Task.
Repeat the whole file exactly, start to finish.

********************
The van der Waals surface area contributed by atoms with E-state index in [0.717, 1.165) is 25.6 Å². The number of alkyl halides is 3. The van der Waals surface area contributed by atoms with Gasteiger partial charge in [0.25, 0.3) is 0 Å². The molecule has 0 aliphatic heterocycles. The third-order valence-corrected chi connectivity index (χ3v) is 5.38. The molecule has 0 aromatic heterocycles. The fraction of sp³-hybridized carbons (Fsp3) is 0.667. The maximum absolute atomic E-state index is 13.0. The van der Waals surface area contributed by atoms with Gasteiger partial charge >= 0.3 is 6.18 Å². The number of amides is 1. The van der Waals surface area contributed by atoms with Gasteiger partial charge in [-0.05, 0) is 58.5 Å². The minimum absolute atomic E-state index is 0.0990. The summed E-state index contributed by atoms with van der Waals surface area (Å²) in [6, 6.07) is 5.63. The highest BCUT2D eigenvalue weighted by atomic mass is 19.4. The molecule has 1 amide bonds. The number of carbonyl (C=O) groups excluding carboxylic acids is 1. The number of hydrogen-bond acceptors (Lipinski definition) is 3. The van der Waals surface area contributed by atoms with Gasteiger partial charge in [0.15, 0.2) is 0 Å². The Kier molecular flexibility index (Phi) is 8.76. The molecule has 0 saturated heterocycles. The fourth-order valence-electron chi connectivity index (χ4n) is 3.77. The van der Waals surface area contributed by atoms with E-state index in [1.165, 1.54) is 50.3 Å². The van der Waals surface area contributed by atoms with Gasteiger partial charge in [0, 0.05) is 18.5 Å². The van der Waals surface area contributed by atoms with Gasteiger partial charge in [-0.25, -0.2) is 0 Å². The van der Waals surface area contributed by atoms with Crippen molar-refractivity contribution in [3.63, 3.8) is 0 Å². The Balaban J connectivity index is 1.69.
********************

The van der Waals surface area contributed by atoms with E-state index in [0.717, 1.165) is 25.6 Å². The number of alkyl halides is 3. The van der Waals surface area contributed by atoms with Gasteiger partial charge in [0.25, 0.3) is 0 Å². The molecule has 0 aliphatic heterocycles. The third-order valence-corrected chi connectivity index (χ3v) is 5.38. The molecule has 0 aromatic heterocycles. The fraction of sp³-hybridized carbons (Fsp3) is 0.667. The maximum absolute atomic E-state index is 13.0. The van der Waals surface area contributed by atoms with Gasteiger partial charge >= 0.3 is 6.18 Å². The number of amides is 1. The van der Waals surface area contributed by atoms with Gasteiger partial charge in [-0.05, 0) is 58.5 Å². The minimum absolute atomic E-state index is 0.0990. The summed E-state index contributed by atoms with van der Waals surface area (Å²) in [6, 6.07) is 5.63. The highest BCUT2D eigenvalue weighted by atomic mass is 19.4. The molecule has 1 amide bonds. The number of carbonyl (C=O) groups excluding carboxylic acids is 1. The number of hydrogen-bond acceptors (Lipinski definition) is 3. The van der Waals surface area contributed by atoms with Gasteiger partial charge in [0.15, 0.2) is 0 Å². The Kier molecular flexibility index (Phi) is 8.76. The molecule has 0 saturated heterocycles. The fourth-order valence-electron chi connectivity index (χ4n) is 3.77. The van der Waals surface area contributed by atoms with E-state index in [1.165, 1.54) is 50.3 Å². The van der Waals surface area contributed by atoms with Gasteiger partial charge in [0, 0.05) is 18.5 Å². The van der Waals surface area contributed by atoms with Gasteiger partial charge in [-0.25, -0.2) is 0 Å². The van der Waals surface area contributed by atoms with Crippen molar-refractivity contribution in [3.63, 3.8) is 0 Å². The Balaban J connectivity index is 1.69.